[Sca-cooks] treacle RE: German Breads

Terry Decker t.d.decker at worldnet.att.net
Mon Mar 31 08:29:01 PDT 2008

> I was going to question Bear on his mention of 16th century as far as
> export/use of molasses went. I'd have said 17th century. But...
> <<< Let me say that this is my analysis and interpetation of the
> situation and
> that I have no direct evidence of the use or non-use of molasses in the
> German States during the 15th and 16th Centuries. >>>
> I think both of us are working more on gut-feel on this than having
> specific facts to work from. If someone does have more specific
> information on the time of commercialization of molasses/treacle, I'd
> love to see it. It might be instructive to see at what dates the
> triangle of trade developed with molasses/treacle to the American
> colonies, where it got turned into rum, and much of that got shipped
> to Africa to buy slaves to be transported and sold in the West
> Indies, linked with the price (falling) of sugar.
> Stefan

Columbus carried molasses with him on the first voyage, so we know that 
molasses was being used at the end of the 15th Century, but there is not 
much readily available information about the molasses trade at that time. 
He also brought sugar cane to Dominica, beginning the Caribbean sugar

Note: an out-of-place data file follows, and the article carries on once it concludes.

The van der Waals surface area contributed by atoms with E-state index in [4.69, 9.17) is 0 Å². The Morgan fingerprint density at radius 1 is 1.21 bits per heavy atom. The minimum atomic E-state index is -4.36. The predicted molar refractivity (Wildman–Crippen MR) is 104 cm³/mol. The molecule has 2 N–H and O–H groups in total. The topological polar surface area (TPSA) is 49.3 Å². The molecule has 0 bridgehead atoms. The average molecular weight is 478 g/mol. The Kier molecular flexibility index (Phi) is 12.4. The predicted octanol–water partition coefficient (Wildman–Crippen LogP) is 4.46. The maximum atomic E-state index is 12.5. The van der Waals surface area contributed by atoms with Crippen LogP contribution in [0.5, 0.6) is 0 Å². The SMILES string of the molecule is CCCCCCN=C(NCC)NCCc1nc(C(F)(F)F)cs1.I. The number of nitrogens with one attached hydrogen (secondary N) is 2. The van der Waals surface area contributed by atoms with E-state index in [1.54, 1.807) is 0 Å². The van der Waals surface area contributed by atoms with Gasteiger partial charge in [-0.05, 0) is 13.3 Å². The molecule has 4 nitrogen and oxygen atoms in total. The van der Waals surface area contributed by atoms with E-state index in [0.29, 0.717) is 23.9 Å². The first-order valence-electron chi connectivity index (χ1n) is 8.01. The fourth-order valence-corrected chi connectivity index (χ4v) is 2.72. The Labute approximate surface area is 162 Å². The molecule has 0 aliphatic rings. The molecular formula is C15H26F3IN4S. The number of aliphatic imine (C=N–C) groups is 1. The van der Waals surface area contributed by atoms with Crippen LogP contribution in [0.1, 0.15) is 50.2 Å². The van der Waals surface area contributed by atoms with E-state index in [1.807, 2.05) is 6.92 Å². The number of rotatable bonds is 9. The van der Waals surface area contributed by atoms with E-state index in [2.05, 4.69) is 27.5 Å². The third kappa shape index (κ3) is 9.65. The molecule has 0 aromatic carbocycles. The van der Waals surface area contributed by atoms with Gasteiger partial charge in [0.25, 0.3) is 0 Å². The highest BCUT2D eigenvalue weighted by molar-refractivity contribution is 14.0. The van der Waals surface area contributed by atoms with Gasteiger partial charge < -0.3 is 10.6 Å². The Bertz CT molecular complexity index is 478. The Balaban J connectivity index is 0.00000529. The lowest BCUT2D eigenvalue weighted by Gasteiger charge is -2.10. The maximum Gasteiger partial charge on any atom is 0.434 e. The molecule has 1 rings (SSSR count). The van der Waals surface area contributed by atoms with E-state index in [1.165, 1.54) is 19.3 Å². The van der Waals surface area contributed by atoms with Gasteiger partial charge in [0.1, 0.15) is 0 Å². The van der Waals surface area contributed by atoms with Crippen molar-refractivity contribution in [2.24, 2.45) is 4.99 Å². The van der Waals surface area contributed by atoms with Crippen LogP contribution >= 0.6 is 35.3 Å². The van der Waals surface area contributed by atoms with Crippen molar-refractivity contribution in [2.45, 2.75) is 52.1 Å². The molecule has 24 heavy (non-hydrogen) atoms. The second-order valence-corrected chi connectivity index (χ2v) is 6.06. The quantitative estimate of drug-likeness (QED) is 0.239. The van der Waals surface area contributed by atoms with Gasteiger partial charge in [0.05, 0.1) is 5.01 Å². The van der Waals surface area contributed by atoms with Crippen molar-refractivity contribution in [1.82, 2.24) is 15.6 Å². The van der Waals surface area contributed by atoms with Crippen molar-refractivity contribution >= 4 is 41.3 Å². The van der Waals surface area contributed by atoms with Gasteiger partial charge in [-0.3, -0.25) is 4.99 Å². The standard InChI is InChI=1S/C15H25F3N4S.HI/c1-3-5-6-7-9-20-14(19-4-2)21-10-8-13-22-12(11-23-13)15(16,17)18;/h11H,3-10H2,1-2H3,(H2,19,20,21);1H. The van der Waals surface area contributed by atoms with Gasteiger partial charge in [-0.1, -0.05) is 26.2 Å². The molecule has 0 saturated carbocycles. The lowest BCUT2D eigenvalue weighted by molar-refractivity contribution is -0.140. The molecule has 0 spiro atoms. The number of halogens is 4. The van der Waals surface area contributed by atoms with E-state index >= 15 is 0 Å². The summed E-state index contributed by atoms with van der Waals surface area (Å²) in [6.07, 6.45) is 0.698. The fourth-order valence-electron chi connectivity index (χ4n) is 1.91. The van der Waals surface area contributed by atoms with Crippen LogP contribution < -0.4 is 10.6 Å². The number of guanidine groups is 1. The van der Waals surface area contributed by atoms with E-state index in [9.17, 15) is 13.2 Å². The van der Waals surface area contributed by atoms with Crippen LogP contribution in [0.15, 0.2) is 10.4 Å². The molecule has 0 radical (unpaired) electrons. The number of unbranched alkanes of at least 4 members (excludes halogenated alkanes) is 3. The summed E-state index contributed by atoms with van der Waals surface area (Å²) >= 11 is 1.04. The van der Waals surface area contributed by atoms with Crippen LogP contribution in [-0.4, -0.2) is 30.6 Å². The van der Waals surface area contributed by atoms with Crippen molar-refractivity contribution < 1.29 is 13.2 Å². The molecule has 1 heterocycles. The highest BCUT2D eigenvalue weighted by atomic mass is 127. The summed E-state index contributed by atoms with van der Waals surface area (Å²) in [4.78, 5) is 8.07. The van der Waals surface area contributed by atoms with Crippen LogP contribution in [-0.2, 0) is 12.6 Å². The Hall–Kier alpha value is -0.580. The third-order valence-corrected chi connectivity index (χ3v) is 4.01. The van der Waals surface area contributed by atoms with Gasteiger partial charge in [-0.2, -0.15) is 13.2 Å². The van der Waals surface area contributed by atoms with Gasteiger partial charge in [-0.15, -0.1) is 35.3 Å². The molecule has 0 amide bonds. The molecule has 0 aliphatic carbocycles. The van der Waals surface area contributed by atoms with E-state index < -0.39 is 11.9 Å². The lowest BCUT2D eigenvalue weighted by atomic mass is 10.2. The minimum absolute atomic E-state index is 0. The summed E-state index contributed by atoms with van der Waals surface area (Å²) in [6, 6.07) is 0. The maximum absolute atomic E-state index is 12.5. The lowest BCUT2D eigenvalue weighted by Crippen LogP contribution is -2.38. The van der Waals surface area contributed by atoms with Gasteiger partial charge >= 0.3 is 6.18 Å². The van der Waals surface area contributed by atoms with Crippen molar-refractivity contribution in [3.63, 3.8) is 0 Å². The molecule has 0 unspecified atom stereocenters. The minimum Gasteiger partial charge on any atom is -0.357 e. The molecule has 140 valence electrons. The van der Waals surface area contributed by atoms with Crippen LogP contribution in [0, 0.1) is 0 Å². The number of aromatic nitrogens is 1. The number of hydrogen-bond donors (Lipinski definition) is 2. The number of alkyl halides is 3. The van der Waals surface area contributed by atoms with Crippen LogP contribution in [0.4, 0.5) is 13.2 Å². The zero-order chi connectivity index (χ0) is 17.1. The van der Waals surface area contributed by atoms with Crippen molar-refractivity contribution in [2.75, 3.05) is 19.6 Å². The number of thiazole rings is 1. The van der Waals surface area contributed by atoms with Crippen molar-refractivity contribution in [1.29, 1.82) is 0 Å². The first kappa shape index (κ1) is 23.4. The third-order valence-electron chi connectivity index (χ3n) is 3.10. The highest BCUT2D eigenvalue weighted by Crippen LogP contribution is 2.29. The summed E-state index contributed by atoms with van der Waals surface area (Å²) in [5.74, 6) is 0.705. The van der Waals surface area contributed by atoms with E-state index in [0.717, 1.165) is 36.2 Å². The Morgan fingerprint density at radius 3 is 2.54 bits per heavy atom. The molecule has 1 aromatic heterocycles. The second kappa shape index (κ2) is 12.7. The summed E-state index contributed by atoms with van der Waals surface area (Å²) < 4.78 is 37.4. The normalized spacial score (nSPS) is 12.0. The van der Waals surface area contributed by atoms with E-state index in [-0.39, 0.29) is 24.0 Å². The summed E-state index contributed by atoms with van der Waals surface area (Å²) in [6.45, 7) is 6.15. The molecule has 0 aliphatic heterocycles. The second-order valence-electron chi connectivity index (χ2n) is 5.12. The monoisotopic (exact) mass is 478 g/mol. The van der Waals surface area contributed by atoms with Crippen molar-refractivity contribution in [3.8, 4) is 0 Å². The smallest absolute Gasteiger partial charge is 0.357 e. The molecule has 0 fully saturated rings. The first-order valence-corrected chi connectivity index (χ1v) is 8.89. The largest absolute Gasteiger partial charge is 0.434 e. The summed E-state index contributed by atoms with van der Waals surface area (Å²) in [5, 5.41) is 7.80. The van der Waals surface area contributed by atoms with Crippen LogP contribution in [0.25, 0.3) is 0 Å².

During the 16th Century, most of the sugar trade was with the Mediterranean. 
While we know quite a bit about the trade in sugar, there is still little 
information on molasses in this period.  By the end of the century, the 
English and the Dutch were cut off from the spice markets in Portugal and 
opened their own trade routes for spice.  By 1597, there were three sugar 
refineries in Amsterdam, about 25 years later there were 90, which means a 
lot of molasses was being produced there.  I think it may have been traded 
into France and Germany.

Around 1625, the English established a colony on Barbados and joined the 
Caribbean sugar rush which in turn sparked the "Golden Age" of slavery and 
the triangle trade.  It also provided some really good records on sugar, 
molasses and rum.

Hopefully, that will help clarify the time line I'm working with.


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